Hong Kong's most wanted man, Peter Godber, returned to the Colony from London on Tuesday (7 January) to stand trial for alleged corruption.
CU Godber headline in English Newspaper
CU BOAC flight zoom out to jet taxiing
GV security sign with police
GV car leaving Central magistracy zoom into magistracy sing
GV people outside court
GV Godber walks into court
Cutaway policeman outside court
GV Godber out of court
GV police car leaves through gate
Script is copyright Reuters Limited. All rights reserved
Background: Hong Kong's most wanted man, Peter Godber, returned to the Colony from London on Tuesday (7 January) to stand trial for alleged corruption.
Godber's return ended an eight-month legal battle against extradition to Hong Kong to face charges of receiving 25,000 HK dollars (about 2,000 sterling) from a Chinese police officer for assisting him to get a top posting.
The former Hong Kong police chief superintendent arrived in Hong Kong aboard a commercial jetliner amid tight security pre-cautions.
Journalists covering his arrival at Kai Tak airport were prevented from approaching the British Airways 747 jet by a police cordon that ringed the tarmac.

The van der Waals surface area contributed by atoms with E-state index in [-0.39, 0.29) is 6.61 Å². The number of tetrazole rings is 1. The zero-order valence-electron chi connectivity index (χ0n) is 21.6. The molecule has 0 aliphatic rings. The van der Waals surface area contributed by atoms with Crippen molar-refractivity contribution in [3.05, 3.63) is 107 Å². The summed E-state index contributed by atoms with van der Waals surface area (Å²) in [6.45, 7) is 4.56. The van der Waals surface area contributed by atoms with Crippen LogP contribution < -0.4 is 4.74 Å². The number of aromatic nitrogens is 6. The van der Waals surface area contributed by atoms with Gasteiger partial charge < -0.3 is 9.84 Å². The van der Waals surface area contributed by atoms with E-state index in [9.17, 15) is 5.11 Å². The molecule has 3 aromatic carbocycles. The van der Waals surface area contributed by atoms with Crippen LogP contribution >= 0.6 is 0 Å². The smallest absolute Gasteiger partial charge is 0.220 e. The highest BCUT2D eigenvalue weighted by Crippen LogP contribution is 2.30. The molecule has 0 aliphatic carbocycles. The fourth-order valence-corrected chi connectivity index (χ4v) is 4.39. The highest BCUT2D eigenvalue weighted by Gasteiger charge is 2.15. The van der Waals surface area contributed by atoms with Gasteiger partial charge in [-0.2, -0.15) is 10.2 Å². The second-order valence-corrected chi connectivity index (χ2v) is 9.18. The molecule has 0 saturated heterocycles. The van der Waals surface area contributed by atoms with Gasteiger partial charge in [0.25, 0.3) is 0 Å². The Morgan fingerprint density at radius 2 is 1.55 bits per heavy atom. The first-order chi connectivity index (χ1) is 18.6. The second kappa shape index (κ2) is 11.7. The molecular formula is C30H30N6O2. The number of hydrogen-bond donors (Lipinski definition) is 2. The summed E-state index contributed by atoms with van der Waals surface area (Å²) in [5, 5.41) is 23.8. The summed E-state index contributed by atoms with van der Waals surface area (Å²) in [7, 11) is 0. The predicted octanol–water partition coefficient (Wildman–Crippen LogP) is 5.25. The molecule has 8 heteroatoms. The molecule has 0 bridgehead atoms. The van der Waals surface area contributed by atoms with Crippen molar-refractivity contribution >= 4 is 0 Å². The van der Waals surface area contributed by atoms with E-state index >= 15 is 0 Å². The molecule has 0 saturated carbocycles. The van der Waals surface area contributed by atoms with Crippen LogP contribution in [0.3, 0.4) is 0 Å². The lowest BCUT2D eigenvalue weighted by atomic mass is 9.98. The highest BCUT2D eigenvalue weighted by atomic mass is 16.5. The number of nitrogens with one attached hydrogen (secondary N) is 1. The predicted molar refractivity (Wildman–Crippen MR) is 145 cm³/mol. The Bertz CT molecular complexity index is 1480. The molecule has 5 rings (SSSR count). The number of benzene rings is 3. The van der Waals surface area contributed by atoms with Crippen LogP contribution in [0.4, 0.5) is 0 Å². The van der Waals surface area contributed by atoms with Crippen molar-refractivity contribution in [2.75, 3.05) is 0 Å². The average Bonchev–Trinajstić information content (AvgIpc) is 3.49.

Shortly after his arrival, the 52-year-old Godber was placed on board a military helicopter the took him across the harbour to a Royal Naval base. From there he was whisked to Hong Kong's Central magistracy where he was officially charged.
Godber left Hong Kong in June 1973 while he was being investigated by anti-graft officers who had asked him to explain his wealth. He went to England and was arrested at his Sussex cottage under the Fugitive Offenders Act last April 29th.
During the five-day extradition hearing it was alleged that Godber had amassed a 200,000 sterling fortune after 20 years service with the Royal Hong Kong Police when he could have earned only a third of that figure.
It was alleged that this money had been the result of rake-offs from Hong Kong vice and gambling establishments -- lists of which were found in Godber's car.
Godber's High Court appeal was turned down in December 1974.